Freeing is Believing

How students at Virginia Wesleyan and other colleges and universities explore issues of faith and forge their own spiritual—and, in some cases, not-so-spiritual—paths

By Elizabeth Blachman

How students at Virginia Wesleyan and other colleges and universities explore issues of faith and forge their own spiritual—and, in some cases, not-so-spiritual—paths

Popular wisdom would have you believe that college students brush the dust of family religions off their boots and spend four years in a hedonistic orgy of binge drinking and casual sex. Add to that the undergraduate propensity for questioning everything, and the result may be what George Marsden in The Soul of the American University noted was a shift in academia “from Protestant establishment to established nonbelief.”

Not so, say recent studies, such as a 2004 UCLA survey that showed that out of 112,000 freshmen polled, more than two-thirds prayed and nearly 80 percent reported that they believed in God. Studies of religion on campus in the past decade suggest that American universities are increasingly becoming places where students explore faith.

On a Friday afternoon in April, four students gather in Virginia Wesleyan’s Monumental Chapel. They face east, toward Mecca. Kneeling on prayer rugs in their socks, they repeat the ancient words spoken by Muslims for more than a thousand years. Leading the service, Mohamed Hassan ’14 talks about a man in the Koran who rose from sleep after 100 years, and about how his own faith in Allah helped him figure out his dorm situation for the next year.

“We’ve stepped to the plate to help out future Muslims who come to this school,” explains Jibreel Salaam ’14, who started the prayer group with Hassan last year and says that the responsibility of being one of just a few Muslims at VWC has made his faith stronger.

Student-led groups like this one are a central part of VWC Chaplain Greg West’s vision for religious life at VWC. On a different Friday in spring, he says goodbye to two students from his men’s discussion group outside of his office in the student center. Last week a student stopped by to talk about human sexuality and scripture after the issue came up in one of her classes. West, who spent 11 years as a pastor, has been chaplain at VWC for two years.

“I’m very big on student-led ministry where I’m kind of a coach,” says West, who helped Hassan and Salaam find a space to practice Islam.

Another student-led ministry is Under Construction for Christ, started by Wayne Credle to reach out to African-Americans. Credle, who graduated in 2012 and is headed to Duke Divinity School, says he’ll always remember one night on campus when he was able to positively affect the faith of another student.

“I asked her if she would be willing to talk to me, but she was quiet. I told her, ‘I know I’m a little fat, but could you talk with me please?’ I said this in an effort to get her to laugh. She laughed.” remembers Credle. “As I prayed for her, she held on to me so tight.”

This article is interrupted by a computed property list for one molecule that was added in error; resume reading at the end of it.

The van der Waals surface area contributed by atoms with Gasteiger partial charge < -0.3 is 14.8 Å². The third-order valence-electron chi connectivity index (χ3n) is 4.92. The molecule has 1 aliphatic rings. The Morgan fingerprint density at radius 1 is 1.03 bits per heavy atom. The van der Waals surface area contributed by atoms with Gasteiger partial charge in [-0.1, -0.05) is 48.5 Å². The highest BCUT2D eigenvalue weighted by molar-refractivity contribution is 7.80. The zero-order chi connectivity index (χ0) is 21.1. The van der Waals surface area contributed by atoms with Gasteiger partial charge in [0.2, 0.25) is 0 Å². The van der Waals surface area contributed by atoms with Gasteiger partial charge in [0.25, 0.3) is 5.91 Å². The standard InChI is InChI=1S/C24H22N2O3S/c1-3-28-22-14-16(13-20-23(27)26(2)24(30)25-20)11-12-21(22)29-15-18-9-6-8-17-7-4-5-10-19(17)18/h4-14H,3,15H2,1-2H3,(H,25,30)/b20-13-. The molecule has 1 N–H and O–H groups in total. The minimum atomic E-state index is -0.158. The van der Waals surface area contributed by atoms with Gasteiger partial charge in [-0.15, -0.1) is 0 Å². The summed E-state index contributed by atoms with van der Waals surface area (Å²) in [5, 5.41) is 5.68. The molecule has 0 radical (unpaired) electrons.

Credle and Chiereme Fortune ’13 both attend Midnight Prayer, a group of students who gather in the chapel on Friday nights at 11 p.m.

“It’s an amazing experience to be in the midst of five to six different types of people all coming together for one purpose, to lift up our campus and to invite God to dwell within our hearts in powerful way,” says Fortune. “It’s the best part of my week.”

Fortune takes a leadership role in the gospel choir and attends Marlin Ministries—Chaplain West’s weekly gathering of student leaders on campus. She grew up in a Baptist home and had to adjust to the more secular environment of the college campus.

“It was challenging at first to be the only member of my circle who regularly attended church and wanted to be involved in spiritual life,” says Fortune. “I came to the point where I had to figure out if I was carrying out my parents’ faith or whether or not I would really try to experience God for myself in the midst of a not-so-interested environment that was constantly inviting me to do otherwise.”

Emily Menke ’13 also took control of her faith at college. Menke, a United Methodist, is part of Marlin Ministries, sings in the SOAR Worship Team, and attends a LIFE Bible study group.

“I no longer go because my parents say that I have to,” says Menke. “I am involved because it is something that I truly believe.”   

West sees evidence of increased religious involvement. He works with George Scott, who’s been connected to VWC for the past eight years—four as a student and four as the leader of the SOAR Worship Team.

“He’s told me that there were some times that they had two or three in the chapel for worship,” says West. “Now we’ve got 20 to 30.”